I was recently debriefing with a friend about a sales meeting where the potential client didn't buy. Apparently it was a great meeting but at the end they said they would try to do the work themselves and didn't need my client's help.
It's a very familiar situation to me – I can see that they would really benefit from what I'm offering, but somehow they don't.
It's tempting to diagnose them – What's wrong with them that they didn't buy? Not that useful, unfortunately.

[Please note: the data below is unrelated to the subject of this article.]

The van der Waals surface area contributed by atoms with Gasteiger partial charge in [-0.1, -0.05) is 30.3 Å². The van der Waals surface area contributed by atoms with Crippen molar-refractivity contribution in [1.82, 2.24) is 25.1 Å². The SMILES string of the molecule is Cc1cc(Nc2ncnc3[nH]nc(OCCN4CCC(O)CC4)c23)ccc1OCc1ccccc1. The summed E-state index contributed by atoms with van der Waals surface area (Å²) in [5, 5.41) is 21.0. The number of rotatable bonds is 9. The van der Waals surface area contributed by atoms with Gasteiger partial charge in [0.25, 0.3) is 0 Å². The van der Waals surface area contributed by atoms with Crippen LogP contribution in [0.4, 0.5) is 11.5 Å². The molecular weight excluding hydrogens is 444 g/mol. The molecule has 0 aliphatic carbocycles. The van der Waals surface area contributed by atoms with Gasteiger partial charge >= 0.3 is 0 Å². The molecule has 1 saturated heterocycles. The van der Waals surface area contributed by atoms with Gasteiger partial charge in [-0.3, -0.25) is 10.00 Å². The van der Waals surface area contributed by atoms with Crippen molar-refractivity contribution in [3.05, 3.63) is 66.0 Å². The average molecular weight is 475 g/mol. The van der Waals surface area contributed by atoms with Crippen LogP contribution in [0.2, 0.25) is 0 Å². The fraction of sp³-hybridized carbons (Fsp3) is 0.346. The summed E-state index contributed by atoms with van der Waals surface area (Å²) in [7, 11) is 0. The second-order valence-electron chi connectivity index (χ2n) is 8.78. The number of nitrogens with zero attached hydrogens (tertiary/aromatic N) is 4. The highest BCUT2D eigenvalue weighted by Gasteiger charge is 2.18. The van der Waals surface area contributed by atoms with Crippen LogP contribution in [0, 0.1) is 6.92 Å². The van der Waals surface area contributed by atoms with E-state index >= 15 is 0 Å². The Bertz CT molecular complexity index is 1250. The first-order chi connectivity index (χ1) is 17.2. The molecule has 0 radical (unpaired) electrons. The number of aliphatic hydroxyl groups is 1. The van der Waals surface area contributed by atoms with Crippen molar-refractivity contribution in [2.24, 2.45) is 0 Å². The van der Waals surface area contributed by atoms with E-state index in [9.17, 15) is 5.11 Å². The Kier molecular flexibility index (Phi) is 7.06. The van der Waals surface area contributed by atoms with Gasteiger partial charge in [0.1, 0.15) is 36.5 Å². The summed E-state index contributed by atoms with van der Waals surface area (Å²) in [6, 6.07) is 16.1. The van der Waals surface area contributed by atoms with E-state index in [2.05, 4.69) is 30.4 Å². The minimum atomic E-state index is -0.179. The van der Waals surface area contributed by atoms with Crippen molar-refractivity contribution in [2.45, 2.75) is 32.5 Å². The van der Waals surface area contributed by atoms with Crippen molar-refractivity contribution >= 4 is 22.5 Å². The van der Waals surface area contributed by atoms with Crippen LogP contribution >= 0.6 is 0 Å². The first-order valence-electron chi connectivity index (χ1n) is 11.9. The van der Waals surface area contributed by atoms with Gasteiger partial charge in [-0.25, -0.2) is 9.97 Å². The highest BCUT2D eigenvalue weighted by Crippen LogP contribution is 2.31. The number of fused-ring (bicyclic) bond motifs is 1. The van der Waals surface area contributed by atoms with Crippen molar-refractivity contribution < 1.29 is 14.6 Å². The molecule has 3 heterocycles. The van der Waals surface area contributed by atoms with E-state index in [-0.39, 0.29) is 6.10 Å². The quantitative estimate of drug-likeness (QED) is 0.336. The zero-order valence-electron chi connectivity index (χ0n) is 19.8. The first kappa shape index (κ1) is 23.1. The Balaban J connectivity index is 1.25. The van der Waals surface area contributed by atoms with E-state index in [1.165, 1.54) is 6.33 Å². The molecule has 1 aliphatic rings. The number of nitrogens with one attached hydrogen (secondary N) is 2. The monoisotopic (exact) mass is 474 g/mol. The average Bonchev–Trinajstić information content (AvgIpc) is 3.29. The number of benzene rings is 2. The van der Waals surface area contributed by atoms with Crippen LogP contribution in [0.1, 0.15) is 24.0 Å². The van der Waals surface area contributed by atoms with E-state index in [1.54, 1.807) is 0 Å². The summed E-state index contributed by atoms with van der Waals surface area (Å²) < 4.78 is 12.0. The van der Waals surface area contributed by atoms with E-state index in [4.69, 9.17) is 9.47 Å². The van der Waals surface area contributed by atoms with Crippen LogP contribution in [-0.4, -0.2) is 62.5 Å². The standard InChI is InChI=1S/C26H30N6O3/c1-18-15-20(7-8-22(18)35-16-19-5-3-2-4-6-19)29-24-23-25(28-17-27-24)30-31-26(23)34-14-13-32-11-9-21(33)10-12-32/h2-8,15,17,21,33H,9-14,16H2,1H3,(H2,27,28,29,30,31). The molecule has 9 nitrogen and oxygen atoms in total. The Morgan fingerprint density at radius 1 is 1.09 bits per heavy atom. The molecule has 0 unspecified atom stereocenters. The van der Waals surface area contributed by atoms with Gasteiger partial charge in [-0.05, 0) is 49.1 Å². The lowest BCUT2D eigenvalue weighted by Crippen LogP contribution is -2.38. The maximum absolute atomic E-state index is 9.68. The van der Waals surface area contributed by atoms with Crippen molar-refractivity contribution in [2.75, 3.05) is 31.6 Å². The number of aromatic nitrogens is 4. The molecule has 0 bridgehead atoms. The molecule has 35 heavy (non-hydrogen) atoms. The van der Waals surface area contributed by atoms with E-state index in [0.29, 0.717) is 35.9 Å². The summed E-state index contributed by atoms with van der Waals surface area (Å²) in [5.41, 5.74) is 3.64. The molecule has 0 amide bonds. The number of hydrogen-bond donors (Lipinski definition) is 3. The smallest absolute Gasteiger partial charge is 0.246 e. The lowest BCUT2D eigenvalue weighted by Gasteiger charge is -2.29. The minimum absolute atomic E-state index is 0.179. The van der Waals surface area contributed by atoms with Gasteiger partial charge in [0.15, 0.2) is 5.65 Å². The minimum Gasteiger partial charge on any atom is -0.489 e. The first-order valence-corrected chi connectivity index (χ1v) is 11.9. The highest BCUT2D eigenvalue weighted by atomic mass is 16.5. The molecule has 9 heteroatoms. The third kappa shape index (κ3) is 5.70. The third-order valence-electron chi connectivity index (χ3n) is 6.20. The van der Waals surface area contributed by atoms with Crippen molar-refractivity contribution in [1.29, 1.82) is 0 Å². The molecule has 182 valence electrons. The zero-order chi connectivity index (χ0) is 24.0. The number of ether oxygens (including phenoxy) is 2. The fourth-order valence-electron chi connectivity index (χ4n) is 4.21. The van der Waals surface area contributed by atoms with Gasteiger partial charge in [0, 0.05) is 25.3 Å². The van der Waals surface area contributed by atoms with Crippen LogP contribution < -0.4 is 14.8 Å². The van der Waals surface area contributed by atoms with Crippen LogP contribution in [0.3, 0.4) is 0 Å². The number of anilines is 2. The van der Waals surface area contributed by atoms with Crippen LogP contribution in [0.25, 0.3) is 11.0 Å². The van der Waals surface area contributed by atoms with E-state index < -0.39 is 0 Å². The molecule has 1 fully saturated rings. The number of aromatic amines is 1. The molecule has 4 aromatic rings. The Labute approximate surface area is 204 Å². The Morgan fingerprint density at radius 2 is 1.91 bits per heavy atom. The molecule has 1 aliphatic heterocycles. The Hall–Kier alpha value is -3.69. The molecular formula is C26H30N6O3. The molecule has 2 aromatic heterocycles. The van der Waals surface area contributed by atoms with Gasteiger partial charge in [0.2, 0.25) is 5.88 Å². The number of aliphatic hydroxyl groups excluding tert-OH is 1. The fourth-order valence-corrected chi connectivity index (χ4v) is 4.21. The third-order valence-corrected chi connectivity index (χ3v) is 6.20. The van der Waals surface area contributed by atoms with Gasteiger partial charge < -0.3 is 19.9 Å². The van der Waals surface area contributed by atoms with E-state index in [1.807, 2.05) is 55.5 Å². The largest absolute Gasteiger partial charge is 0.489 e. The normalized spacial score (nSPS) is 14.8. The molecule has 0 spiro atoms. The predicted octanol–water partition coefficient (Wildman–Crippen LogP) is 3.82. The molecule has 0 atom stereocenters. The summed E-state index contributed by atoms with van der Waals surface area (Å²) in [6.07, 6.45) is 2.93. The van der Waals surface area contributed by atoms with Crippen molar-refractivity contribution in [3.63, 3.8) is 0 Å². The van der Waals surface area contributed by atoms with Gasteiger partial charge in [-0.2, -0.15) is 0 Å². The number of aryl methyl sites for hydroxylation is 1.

A much more powerful perspective to take is that there wasn't enough value. Not actual value, but perceived value. The person somehow didn’t believe they would be getting enough bang-for-buck from buying from you. While this isn't necessarily true – you'll never know what is really going in a person’s head – that’s a much more useful place to reflect from.
So, when someone says that they don't have the time or the money, or they just decline for some other reason, I always think that somehow I didn't do a good enough job of demonstrating the value of the program, and then I review the conversation from that perspective.
The trick is to do that while staying light. Learn from it, but don't beat yourself up.